This second point deserves some consideration.  Nitobe regards it as wrongheaded to take the abnormal case of a Samurai acting unethically as an indictment of the entire system of Bushido.  He goes so far as to make the comparison of blaming the horrors of the inquisition on the teachings of Christ.  I extend this comparison to point out that the unethical behavior of a few well-publicized police officers should not be taken as an indictment of the entire system of professional ethics within law enforcement.  Law enforcement is an ethical profession, but some cops are not professionals.

Honor versus Face

In both the traditions of the East and the West, men have perpetrated acts of great stupidity and cruelty in the name of honor.  The modern Guardian must take care not to confuse honor with face.  The thing to understand is that honor comes from within, and no force from without can undermine your personal honor.  Face, on the other hand, has to do with keeping up appearances.


Honor and glory among traditional warriors are born of self-sacrifice.  While the mode of sacrifice may be somewhat different, the requirement that Guardians make sacrifices is no different today than it was in ancient times.  The modern Guardian may be called upon to make the ultimate sacrifice.  More often, however, the sacrifices that modern Guardians make are matters of comfort and convenience rather than matters of life and death.  The lesson of Bushido is that if we must choose between dishonor and suffering, we will always choose suffering, even unto death.  This does not mean that we can act with timidity and cowardice and justify it as self-sacrifice.

Delattre (Character and Cops: Ethics in Policing (3rd. Ed.), 1996, p. 100) points out two dangers associated with not upholding this Guardian tradition of self-sacrifice:

First, officers who are more determined to avoid suffering wrongs than inflicting them may act preemptively—Do unto others before they do unto you!  They may use force precipitously, act with prejudice toward suspects and others, and behave vengefully toward anyone they believe disrespectful.  Second, officers who view suffering wrong as shameful may be unsettled by abuse that is best ignored…. Public life requires a thick skin and an awareness that a person’s honor is not besmirched by the misconduct of others.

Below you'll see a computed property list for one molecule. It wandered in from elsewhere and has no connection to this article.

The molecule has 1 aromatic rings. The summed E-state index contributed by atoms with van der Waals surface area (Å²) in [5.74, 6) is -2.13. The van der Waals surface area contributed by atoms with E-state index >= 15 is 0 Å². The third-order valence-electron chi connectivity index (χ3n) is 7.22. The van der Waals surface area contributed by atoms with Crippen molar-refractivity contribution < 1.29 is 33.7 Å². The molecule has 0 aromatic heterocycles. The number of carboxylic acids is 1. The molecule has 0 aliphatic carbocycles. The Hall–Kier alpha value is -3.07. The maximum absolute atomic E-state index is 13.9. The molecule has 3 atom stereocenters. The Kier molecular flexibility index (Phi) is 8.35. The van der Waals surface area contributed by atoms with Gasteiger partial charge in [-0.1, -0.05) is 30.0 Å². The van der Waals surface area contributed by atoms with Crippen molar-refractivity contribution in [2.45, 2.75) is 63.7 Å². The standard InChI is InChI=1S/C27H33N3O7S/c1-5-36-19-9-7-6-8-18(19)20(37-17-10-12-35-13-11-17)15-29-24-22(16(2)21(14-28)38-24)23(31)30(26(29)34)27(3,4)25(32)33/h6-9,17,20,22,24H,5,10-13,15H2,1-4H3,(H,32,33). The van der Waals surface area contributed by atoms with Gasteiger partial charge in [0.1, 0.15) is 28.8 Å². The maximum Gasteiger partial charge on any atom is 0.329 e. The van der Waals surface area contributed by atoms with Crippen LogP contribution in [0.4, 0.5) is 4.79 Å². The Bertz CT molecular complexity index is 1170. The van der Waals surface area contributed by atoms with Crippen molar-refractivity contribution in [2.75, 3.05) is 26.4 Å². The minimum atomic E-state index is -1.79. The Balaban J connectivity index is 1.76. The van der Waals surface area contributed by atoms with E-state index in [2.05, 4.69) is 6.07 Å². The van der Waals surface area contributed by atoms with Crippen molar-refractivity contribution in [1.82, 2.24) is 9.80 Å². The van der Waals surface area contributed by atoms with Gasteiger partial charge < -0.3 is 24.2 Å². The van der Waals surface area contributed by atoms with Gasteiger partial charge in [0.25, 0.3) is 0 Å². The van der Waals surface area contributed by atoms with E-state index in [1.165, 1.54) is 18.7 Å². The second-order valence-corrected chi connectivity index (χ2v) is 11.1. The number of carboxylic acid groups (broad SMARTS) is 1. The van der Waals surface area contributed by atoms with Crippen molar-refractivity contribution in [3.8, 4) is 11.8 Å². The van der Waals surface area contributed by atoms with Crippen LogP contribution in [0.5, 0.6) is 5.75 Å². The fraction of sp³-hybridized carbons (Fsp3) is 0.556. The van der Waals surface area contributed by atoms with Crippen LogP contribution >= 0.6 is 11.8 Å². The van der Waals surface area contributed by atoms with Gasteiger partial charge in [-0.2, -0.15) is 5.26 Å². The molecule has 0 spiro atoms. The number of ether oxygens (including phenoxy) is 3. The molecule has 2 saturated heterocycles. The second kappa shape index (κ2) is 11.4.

This text takes a view that is at odds with much of modern scientific explanations of human behavior:  I have unapologetically taken the view that we, as human beings, have free will.  Free will means that our behaviors arise from the decisions that we make.  Certainly, social forces push us in certain directions.  Children who are constantly exposed to bad examples are not likely to develop good character.  Still, we hold each individual responsible for his or her actions.

Today, we live in a culture of blame.  Nobody, it seems, takes responsibility for his or her own actions.  True Guardians are bold enough to admit that most of the time, the bad things in their life resulted from choices they made.  You are not a product of your upbringing, your genetics, or your destiny.  Your behaviors are a product of the choices you make.  What this means in practical terms is that you are accountable for your actions.

While this truth can be sobering and hard to internalize, looking at it from another perspective can be empowering.  Realizing that you are in control of your destiny can help you realize that you are also able to shape your own destiny.  You can mold yourself into exactly what you want to be.  Stephen Covey makes this his first of the Seven Habits of Highly Effective People:  Be proactive.  Proactive is the opposite of reactive.  Reactive people wait for something to happen, and then they respond to it.  They allow their environment and their circumstances to dictate their behavior.